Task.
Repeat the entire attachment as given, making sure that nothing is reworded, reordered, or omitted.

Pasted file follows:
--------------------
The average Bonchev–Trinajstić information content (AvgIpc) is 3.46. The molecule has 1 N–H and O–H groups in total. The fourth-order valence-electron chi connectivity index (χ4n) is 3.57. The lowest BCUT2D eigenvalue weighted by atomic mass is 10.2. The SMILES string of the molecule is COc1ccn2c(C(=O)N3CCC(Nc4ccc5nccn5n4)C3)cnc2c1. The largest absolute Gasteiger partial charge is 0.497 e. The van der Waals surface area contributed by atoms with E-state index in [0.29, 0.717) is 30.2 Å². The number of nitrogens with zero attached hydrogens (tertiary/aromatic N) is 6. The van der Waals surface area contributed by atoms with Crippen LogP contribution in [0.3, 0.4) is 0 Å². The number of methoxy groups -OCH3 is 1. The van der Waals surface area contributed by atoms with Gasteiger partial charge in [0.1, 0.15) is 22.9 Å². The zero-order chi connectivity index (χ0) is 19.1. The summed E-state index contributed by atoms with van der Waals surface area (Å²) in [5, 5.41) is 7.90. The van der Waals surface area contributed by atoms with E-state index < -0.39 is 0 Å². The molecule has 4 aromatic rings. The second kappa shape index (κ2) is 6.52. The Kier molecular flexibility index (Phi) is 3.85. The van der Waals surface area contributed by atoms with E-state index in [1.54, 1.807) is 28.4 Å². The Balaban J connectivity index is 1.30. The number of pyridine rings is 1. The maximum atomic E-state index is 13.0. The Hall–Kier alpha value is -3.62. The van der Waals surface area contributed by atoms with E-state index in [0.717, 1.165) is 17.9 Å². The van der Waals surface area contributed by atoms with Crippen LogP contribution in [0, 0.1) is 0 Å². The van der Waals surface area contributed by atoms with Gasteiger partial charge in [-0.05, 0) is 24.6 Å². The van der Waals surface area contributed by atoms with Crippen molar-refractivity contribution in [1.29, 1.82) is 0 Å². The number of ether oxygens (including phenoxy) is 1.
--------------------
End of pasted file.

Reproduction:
The average Bonchev–Trinajstić information content (AvgIpc) is 3.46. The molecule has 1 N–H and O–H groups in total. The fourth-order valence-electron chi connectivity index (χ4n) is 3.57. The lowest BCUT2D eigenvalue weighted by atomic mass is 10.2. The SMILES string of the molecule is COc1ccn2c(C(=O)N3CCC(Nc4ccc5nccn5n4)C3)cnc2c1. The largest absolute Gasteiger partial charge is 0.497 e. The van der Waals surface area contributed by atoms with E-state index in [0.29, 0.717) is 30.2 Å². The number of nitrogens with zero attached hydrogens (tertiary/aromatic N) is 6. The van der Waals surface area contributed by atoms with Crippen LogP contribution in [0.3, 0.4) is 0 Å². The number of methoxy groups -OCH3 is 1. The van der Waals surface area contributed by atoms with Gasteiger partial charge in [0.1, 0.15) is 22.9 Å². The zero-order chi connectivity index (χ0) is 19.1. The summed E-state index contributed by atoms with van der Waals surface area (Å²) in [5, 5.41) is 7.90. The van der Waals surface area contributed by atoms with E-state index < -0.39 is 0 Å². The molecule has 4 aromatic rings. The second kappa shape index (κ2) is 6.52. The Kier molecular flexibility index (Phi) is 3.85. The van der Waals surface area contributed by atoms with E-state index in [1.54, 1.807) is 28.4 Å². The Balaban J connectivity index is 1.30. The number of pyridine rings is 1. The maximum atomic E-state index is 13.0. The Hall–Kier alpha value is -3.62. The van der Waals surface area contributed by atoms with E-state index in [0.717, 1.165) is 17.9 Å². The van der Waals surface area contributed by atoms with Crippen LogP contribution in [0, 0.1) is 0 Å². The van der Waals surface area contributed by atoms with Gasteiger partial charge in [-0.05, 0) is 24.6 Å². The van der Waals surface area contributed by atoms with Crippen molar-refractivity contribution in [1.29, 1.82) is 0 Å². The number of ether oxygens (including phenoxy) is 1.